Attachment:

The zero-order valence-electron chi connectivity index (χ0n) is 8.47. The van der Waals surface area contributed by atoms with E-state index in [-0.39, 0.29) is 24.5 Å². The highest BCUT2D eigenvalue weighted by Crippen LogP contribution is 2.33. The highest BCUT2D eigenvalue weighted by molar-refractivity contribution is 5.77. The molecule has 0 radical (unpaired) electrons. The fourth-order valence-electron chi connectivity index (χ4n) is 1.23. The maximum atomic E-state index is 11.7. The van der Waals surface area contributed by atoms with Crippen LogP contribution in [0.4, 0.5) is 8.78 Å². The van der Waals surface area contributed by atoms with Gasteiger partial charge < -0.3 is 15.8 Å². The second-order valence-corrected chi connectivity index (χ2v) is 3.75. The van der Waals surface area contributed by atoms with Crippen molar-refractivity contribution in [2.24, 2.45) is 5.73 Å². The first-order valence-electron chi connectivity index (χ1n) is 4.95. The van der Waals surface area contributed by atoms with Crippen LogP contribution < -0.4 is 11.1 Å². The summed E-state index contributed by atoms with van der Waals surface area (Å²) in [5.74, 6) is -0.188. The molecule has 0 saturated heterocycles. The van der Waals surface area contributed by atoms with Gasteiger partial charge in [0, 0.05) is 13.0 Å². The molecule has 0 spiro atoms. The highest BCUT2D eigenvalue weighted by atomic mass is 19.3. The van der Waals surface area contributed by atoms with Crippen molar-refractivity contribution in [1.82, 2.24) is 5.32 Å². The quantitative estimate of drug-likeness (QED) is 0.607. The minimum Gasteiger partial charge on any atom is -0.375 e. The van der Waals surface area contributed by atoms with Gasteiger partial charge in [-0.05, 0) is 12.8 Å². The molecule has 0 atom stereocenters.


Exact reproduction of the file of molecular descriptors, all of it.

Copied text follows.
The zero-order valence-electron chi connectivity index (χ0n) is 8.47. The van der Waals surface area contributed by atoms with E-state index in [-0.39, 0.29) is 24.5 Å². The highest BCUT2D eigenvalue weighted by Crippen LogP contribution is 2.33. The highest BCUT2D eigenvalue weighted by molar-refractivity contribution is 5.77. The molecule has 0 radical (unpaired) electrons. The fourth-order valence-electron chi connectivity index (χ4n) is 1.23. The maximum atomic E-state index is 11.7. The van der Waals surface area contributed by atoms with Crippen LogP contribution in [0.4, 0.5) is 8.78 Å². The van der Waals surface area contributed by atoms with Gasteiger partial charge < -0.3 is 15.8 Å². The second-order valence-corrected chi connectivity index (χ2v) is 3.75. The van der Waals surface area contributed by atoms with Crippen molar-refractivity contribution in [2.24, 2.45) is 5.73 Å². The first-order valence-electron chi connectivity index (χ1n) is 4.95. The van der Waals surface area contributed by atoms with Crippen LogP contribution < -0.4 is 11.1 Å². The summed E-state index contributed by atoms with van der Waals surface area (Å²) in [5.74, 6) is -0.188. The molecule has 0 saturated heterocycles. The van der Waals surface area contributed by atoms with Gasteiger partial charge in [0, 0.05) is 13.0 Å². The molecule has 0 spiro atoms. The highest BCUT2D eigenvalue weighted by atomic mass is 19.3. The van der Waals surface area contributed by atoms with Crippen molar-refractivity contribution in [1.82, 2.24) is 5.32 Å². The quantitative estimate of drug-likeness (QED) is 0.607. The minimum Gasteiger partial charge on any atom is -0.375 e. The van der Waals surface area contributed by atoms with Gasteiger partial charge in [-0.05, 0) is 12.8 Å². The molecule has 0 atom stereocenters.